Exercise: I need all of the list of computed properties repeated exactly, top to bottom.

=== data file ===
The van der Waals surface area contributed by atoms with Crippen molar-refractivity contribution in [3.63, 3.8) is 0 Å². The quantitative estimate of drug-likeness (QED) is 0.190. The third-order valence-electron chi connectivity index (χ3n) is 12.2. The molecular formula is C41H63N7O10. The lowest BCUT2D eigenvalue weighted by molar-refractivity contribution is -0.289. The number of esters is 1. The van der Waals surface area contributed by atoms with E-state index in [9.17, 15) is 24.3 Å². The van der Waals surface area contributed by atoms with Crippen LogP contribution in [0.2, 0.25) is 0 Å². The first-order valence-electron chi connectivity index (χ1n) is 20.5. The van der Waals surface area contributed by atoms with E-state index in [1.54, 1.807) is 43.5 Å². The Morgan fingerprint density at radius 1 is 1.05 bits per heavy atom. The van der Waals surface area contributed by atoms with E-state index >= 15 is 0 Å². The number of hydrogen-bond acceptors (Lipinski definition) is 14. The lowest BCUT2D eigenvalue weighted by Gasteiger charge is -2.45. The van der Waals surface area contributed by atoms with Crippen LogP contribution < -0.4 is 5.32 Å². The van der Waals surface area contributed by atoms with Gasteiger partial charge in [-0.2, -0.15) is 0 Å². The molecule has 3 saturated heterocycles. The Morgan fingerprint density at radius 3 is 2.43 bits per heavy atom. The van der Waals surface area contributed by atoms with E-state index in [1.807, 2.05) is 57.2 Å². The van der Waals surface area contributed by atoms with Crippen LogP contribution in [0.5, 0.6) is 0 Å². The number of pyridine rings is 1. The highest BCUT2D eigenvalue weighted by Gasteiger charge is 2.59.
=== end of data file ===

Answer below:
The van der Waals surface area contributed by atoms with Crippen molar-refractivity contribution in [3.63, 3.8) is 0 Å². The quantitative estimate of drug-likeness (QED) is 0.190. The third-order valence-electron chi connectivity index (χ3n) is 12.2. The molecular formula is C41H63N7O10. The lowest BCUT2D eigenvalue weighted by molar-refractivity contribution is -0.289. The number of esters is 1. The van der Waals surface area contributed by atoms with E-state index in [9.17, 15) is 24.3 Å². The van der Waals surface area contributed by atoms with Crippen LogP contribution in [0.2, 0.25) is 0 Å². The first-order valence-electron chi connectivity index (χ1n) is 20.5. The van der Waals surface area contributed by atoms with E-state index in [1.54, 1.807) is 43.5 Å². The Morgan fingerprint density at radius 1 is 1.05 bits per heavy atom. The van der Waals surface area contributed by atoms with E-state index >= 15 is 0 Å². The number of hydrogen-bond acceptors (Lipinski definition) is 14. The lowest BCUT2D eigenvalue weighted by Gasteiger charge is -2.45. The van der Waals surface area contributed by atoms with Crippen LogP contribution < -0.4 is 5.32 Å². The van der Waals surface area contributed by atoms with Gasteiger partial charge in [-0.2, -0.15) is 0 Å². The molecule has 3 saturated heterocycles. The Morgan fingerprint density at radius 3 is 2.43 bits per heavy atom. The van der Waals surface area contributed by atoms with E-state index in [1.807, 2.05) is 57.2 Å². The van der Waals surface area contributed by atoms with Crippen LogP contribution in [0.5, 0.6) is 0 Å². The number of pyridine rings is 1. The highest BCUT2D eigenvalue weighted by Gasteiger charge is 2.59.